The IOOS Marine Life Program goal is to implement a long-term, sustained marine life observation and data sharing capability that builds on and expands the infrastructure, momentum and successes of existing IOOS biological observing programs, in particular the Marine Biodiversity Observation Network (MBON), Animal Telemetry Network (ATN), and efforts of IOOS partners and Regional Associations. The program will leverage well-developed national and regional activities, stakeholder engagement and priority-setting processes, community structures, technology development, interagency coordination, and nearly a decade of National Oceanographic Partnership Program (NOPP) interagency investment towards developing this capability.
Animal Telemetry Network
Gathering information on the behavior and movement of marine animals is an essential part of the responsibilities of our national agencies charged with protecting endangered and threatened marine species as well as providing ecosystem-based management of commercially harvested marine resources. The multi-agency U.S. Animal Telemetry Network (ATN) has been established to provide unity, stability and continuity to the national infrastructure that facilitates the collection, management and availability of this marine animal telemetry data.Learn more
Marine Biodiversity Observation Network
The US Marine Biodiversity Observation Network (US MBON) is an interagency initiative that seeks to coordinate across sectors and government to characterize biodiversity and understand drivers of change. US MBON represents a broad, collaborative effort to address the need for systematic collection and sharing of marine life information, ensure that information is available for decision-making and management from local to national levels, and document marine biodiversity status and trends in the face of human- and climate-induced change using a range of technologies and approaches. Through the National Oceanographic Partnership Program, NOAA, NASA, Office of Naval Research, and BOEM have invested in US MBON since 2014, most recently announcing new five year projects in 2022.Learn more
Harmful Algal Blooms
Harmful algal blooms (HABs) occur in marine and freshwater environments across the nation. Blooms can be noxious, discoloring water, and disrupting ecosystems by shading seagrasses or corals and causing oxygen depletion in bottom waters. The most severe impacts are caused by HABs that produce toxins, resulting in illness and even death. HABs are estimated to result in annual economic losses totaling at least 100 million dollars. In recent years, the frequency and duration of HABs, along with the number of species responsible, have all increased. In addition, the geographic range of some HAB species is expanding. Observations and measurements of HAB species and toxins are critical to support early warning and forecasting. IOOS has Pilot Projects to observe HABs and IOOS’ Ocean Technology Transition projects are supporting efforts to address two water quality issues: Harmful Algal Blooms (HABs) and Hypoxia.Learn more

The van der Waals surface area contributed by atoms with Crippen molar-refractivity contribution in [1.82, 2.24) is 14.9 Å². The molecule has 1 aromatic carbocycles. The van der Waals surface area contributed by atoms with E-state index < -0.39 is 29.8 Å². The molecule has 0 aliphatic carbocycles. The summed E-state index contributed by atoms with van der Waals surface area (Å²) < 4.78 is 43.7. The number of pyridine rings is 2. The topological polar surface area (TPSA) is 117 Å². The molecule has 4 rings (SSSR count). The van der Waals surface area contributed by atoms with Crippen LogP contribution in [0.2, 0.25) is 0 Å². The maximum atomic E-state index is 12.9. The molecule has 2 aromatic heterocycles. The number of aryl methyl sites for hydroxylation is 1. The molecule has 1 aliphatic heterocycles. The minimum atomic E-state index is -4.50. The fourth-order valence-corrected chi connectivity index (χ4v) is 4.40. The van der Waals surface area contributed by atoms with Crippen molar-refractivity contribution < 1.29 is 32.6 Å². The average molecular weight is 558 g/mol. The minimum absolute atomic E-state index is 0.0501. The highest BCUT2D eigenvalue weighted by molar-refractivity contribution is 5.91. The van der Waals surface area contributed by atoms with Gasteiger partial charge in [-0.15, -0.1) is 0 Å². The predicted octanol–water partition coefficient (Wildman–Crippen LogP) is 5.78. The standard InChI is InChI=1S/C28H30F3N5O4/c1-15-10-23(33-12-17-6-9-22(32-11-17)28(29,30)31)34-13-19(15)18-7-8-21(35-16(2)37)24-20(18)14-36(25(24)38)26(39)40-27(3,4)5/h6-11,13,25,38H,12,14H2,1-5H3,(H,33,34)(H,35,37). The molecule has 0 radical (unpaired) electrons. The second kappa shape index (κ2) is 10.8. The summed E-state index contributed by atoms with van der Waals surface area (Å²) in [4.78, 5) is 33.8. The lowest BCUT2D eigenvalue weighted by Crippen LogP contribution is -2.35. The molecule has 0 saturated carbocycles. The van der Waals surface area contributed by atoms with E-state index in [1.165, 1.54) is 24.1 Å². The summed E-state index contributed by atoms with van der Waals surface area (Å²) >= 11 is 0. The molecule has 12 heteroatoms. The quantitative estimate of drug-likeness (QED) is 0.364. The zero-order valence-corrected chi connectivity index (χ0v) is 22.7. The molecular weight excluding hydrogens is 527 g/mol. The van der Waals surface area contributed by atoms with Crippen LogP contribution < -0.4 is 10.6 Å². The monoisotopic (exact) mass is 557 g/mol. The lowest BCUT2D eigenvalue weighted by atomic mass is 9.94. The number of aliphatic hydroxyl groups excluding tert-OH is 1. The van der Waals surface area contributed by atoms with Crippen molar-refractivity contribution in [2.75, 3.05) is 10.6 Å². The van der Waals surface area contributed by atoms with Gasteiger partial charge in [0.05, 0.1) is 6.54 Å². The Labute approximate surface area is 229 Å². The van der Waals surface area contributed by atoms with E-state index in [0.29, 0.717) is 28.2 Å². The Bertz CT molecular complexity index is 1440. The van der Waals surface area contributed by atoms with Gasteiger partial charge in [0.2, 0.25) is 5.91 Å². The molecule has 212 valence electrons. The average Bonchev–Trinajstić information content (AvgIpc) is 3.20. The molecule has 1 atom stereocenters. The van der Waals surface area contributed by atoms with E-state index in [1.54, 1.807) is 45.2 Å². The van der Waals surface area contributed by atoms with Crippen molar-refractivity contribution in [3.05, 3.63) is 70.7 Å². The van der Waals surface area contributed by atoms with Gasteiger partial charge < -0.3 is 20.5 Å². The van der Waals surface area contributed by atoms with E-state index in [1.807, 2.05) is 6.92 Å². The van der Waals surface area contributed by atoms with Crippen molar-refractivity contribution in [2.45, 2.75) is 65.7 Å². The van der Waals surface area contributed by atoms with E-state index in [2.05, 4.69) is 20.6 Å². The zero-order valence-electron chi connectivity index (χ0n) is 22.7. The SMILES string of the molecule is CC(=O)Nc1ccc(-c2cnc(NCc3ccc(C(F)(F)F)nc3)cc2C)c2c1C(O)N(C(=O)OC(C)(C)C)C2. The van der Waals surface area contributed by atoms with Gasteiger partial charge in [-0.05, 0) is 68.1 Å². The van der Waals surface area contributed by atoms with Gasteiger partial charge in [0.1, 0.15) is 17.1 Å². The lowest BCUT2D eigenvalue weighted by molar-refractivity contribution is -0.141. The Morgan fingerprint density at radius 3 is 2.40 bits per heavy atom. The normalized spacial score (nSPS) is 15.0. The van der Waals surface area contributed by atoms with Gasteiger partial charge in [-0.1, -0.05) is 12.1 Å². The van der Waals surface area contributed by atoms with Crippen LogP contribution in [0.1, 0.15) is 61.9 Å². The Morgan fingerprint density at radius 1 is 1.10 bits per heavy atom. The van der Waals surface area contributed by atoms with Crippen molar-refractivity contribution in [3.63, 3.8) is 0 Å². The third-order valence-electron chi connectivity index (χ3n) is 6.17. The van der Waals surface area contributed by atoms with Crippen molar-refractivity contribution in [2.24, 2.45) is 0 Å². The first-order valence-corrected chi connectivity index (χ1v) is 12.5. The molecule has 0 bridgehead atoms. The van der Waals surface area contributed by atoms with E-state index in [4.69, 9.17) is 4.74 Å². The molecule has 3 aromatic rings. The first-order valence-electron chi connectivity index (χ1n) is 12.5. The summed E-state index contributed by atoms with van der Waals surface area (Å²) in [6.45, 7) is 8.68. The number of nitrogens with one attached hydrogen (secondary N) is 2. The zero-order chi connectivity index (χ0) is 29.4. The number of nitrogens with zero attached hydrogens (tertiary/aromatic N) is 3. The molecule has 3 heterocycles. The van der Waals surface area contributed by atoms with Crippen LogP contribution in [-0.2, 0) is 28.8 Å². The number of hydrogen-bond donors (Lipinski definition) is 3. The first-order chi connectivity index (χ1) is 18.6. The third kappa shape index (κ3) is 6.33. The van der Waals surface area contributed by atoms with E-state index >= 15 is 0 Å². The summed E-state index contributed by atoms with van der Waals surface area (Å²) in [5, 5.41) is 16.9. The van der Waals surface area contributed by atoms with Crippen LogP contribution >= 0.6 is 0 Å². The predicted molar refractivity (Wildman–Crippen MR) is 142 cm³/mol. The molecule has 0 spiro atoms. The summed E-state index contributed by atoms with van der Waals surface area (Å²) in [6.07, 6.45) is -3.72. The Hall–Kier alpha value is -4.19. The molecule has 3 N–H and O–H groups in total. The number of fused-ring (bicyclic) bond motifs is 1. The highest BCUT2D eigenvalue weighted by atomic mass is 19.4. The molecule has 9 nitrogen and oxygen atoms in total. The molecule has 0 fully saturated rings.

SanctSound is a four-year project, managed by NOAA and the U.S. Navy, to better understand underwater sound within national marine sanctuaries. Since the fall of 2018, and through the spring of 2022, the agencies are working with numerous scientific partners to study sound within seven national marine sanctuaries and one marine national monument, in waters off Hawaii and the East and West coasts.Learn more
Pacific Northwest HAB Bulletin guides shellfish managers to open harvest early
Habitat Compression Indices
Habitat compression indices for monitoring ocean conditions and ecosystem impacts within coastal upwelling systems
Sharks as Oceanographers
New advances in satellite tag technology allow marine animals to transmit ocean temperature-depth profiles in addition to tracking their movements
Data and Product Guidelines
IOOS Documentation Portal is a collection of IOOS Data Management and Communication (DMAC) guidelines, specifications, and software tools that allow IOOS data provider organizations to publish their data in an interoperable fashion adhering to DMAC principles. This page describes the various components and where to find more information on each.